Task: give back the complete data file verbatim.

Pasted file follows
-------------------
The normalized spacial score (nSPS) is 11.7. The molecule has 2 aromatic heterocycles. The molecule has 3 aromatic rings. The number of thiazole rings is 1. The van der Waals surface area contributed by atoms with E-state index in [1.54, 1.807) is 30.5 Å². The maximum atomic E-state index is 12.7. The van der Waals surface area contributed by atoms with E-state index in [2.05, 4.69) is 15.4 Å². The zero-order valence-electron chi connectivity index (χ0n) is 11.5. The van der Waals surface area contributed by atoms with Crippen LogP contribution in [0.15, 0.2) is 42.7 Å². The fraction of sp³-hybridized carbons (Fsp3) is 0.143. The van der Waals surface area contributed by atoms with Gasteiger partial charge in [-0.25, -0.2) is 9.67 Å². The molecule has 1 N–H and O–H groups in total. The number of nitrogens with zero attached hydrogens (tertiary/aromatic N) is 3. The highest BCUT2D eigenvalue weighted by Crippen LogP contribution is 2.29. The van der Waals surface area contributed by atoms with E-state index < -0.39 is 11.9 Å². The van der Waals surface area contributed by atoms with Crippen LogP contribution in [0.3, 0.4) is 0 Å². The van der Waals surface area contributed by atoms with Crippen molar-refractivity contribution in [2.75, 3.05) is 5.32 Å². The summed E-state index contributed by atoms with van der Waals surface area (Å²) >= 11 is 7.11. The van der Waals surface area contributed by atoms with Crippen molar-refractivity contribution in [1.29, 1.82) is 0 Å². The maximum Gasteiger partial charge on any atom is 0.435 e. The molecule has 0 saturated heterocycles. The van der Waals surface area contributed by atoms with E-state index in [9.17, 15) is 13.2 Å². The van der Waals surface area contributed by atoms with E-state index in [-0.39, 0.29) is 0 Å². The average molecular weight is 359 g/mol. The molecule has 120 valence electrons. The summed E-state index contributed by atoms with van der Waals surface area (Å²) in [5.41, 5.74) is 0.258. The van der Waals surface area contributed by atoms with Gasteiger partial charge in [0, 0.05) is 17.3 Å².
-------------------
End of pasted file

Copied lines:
The normalized spacial score (nSPS) is 11.7. The molecule has 2 aromatic heterocycles. The molecule has 3 aromatic rings. The number of thiazole rings is 1. The van der Waals surface area contributed by atoms with E-state index in [1.54, 1.807) is 30.5 Å². The maximum atomic E-state index is 12.7. The van der Waals surface area contributed by atoms with E-state index in [2.05, 4.69) is 15.4 Å². The zero-order valence-electron chi connectivity index (χ0n) is 11.5. The van der Waals surface area contributed by atoms with Crippen LogP contribution in [0.15, 0.2) is 42.7 Å². The fraction of sp³-hybridized carbons (Fsp3) is 0.143. The van der Waals surface area contributed by atoms with Gasteiger partial charge in [-0.25, -0.2) is 9.67 Å². The molecule has 1 N–H and O–H groups in total. The number of nitrogens with zero attached hydrogens (tertiary/aromatic N) is 3. The highest BCUT2D eigenvalue weighted by Crippen LogP contribution is 2.29. The van der Waals surface area contributed by atoms with E-state index < -0.39 is 11.9 Å². The van der Waals surface area contributed by atoms with Crippen LogP contribution in [0.3, 0.4) is 0 Å². The van der Waals surface area contributed by atoms with Crippen molar-refractivity contribution in [2.75, 3.05) is 5.32 Å². The summed E-state index contributed by atoms with van der Waals surface area (Å²) >= 11 is 7.11. The van der Waals surface area contributed by atoms with Crippen molar-refractivity contribution in [1.29, 1.82) is 0 Å². The maximum Gasteiger partial charge on any atom is 0.435 e. The molecule has 0 saturated heterocycles. The van der Waals surface area contributed by atoms with E-state index in [9.17, 15) is 13.2 Å². The van der Waals surface area contributed by atoms with E-state index in [-0.39, 0.29) is 0 Å². The average molecular weight is 359 g/mol. The molecule has 120 valence electrons. The summed E-state index contributed by atoms with van der Waals surface area (Å²) in [5.41, 5.74) is 0.258. The van der Waals surface area contributed by atoms with Gasteiger partial charge in [0, 0.05) is 17.3 Å².